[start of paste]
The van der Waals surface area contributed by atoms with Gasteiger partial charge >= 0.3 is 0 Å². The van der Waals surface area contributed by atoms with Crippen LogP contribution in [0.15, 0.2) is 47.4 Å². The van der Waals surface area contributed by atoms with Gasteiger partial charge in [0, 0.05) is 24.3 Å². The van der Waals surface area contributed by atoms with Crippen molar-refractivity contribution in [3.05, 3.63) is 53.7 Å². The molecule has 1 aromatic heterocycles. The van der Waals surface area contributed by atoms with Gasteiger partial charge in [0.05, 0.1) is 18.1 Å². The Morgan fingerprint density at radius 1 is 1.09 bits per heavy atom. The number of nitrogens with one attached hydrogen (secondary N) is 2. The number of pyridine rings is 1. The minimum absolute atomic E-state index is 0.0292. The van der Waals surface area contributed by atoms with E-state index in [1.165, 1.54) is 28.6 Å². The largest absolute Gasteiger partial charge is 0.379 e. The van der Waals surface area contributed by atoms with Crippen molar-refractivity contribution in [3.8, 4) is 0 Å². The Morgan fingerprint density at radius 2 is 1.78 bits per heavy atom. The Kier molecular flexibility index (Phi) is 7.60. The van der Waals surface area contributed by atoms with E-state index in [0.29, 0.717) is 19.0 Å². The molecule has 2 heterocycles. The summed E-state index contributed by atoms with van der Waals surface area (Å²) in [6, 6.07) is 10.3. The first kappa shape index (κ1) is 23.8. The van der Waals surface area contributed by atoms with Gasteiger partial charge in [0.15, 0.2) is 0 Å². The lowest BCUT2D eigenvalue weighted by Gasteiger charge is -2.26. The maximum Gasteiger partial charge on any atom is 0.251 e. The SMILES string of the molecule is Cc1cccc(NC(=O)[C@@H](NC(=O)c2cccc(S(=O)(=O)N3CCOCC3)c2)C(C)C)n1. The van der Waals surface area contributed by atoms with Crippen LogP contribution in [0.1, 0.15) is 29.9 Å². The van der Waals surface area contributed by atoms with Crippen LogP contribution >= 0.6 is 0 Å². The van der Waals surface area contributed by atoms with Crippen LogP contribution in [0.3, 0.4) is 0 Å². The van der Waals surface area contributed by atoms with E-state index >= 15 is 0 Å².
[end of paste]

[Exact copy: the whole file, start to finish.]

The van der Waals surface area contributed by atoms with Gasteiger partial charge >= 0.3 is 0 Å². The van der Waals surface area contributed by atoms with Crippen LogP contribution in [0.15, 0.2) is 47.4 Å². The van der Waals surface area contributed by atoms with Gasteiger partial charge in [0, 0.05) is 24.3 Å². The van der Waals surface area contributed by atoms with Crippen molar-refractivity contribution in [3.05, 3.63) is 53.7 Å². The molecule has 1 aromatic heterocycles. The van der Waals surface area contributed by atoms with Gasteiger partial charge in [0.05, 0.1) is 18.1 Å². The Morgan fingerprint density at radius 1 is 1.09 bits per heavy atom. The number of nitrogens with one attached hydrogen (secondary N) is 2. The number of pyridine rings is 1. The minimum absolute atomic E-state index is 0.0292. The van der Waals surface area contributed by atoms with E-state index in [1.165, 1.54) is 28.6 Å². The largest absolute Gasteiger partial charge is 0.379 e. The van der Waals surface area contributed by atoms with Crippen molar-refractivity contribution in [3.8, 4) is 0 Å². The Morgan fingerprint density at radius 2 is 1.78 bits per heavy atom. The Kier molecular flexibility index (Phi) is 7.60. The van der Waals surface area contributed by atoms with E-state index in [0.29, 0.717) is 19.0 Å². The molecule has 2 heterocycles. The summed E-state index contributed by atoms with van der Waals surface area (Å²) in [6, 6.07) is 10.3. The first kappa shape index (κ1) is 23.8. The van der Waals surface area contributed by atoms with Gasteiger partial charge in [0.15, 0.2) is 0 Å². The lowest BCUT2D eigenvalue weighted by Gasteiger charge is -2.26. The maximum Gasteiger partial charge on any atom is 0.251 e. The SMILES string of the molecule is Cc1cccc(NC(=O)[C@@H](NC(=O)c2cccc(S(=O)(=O)N3CCOCC3)c2)C(C)C)n1. The van der Waals surface area contributed by atoms with Crippen LogP contribution in [0.1, 0.15) is 29.9 Å². The van der Waals surface area contributed by atoms with Crippen LogP contribution >= 0.6 is 0 Å². The van der Waals surface area contributed by atoms with Crippen LogP contribution in [0.3, 0.4) is 0 Å². The van der Waals surface area contributed by atoms with E-state index >= 15 is 0 Å².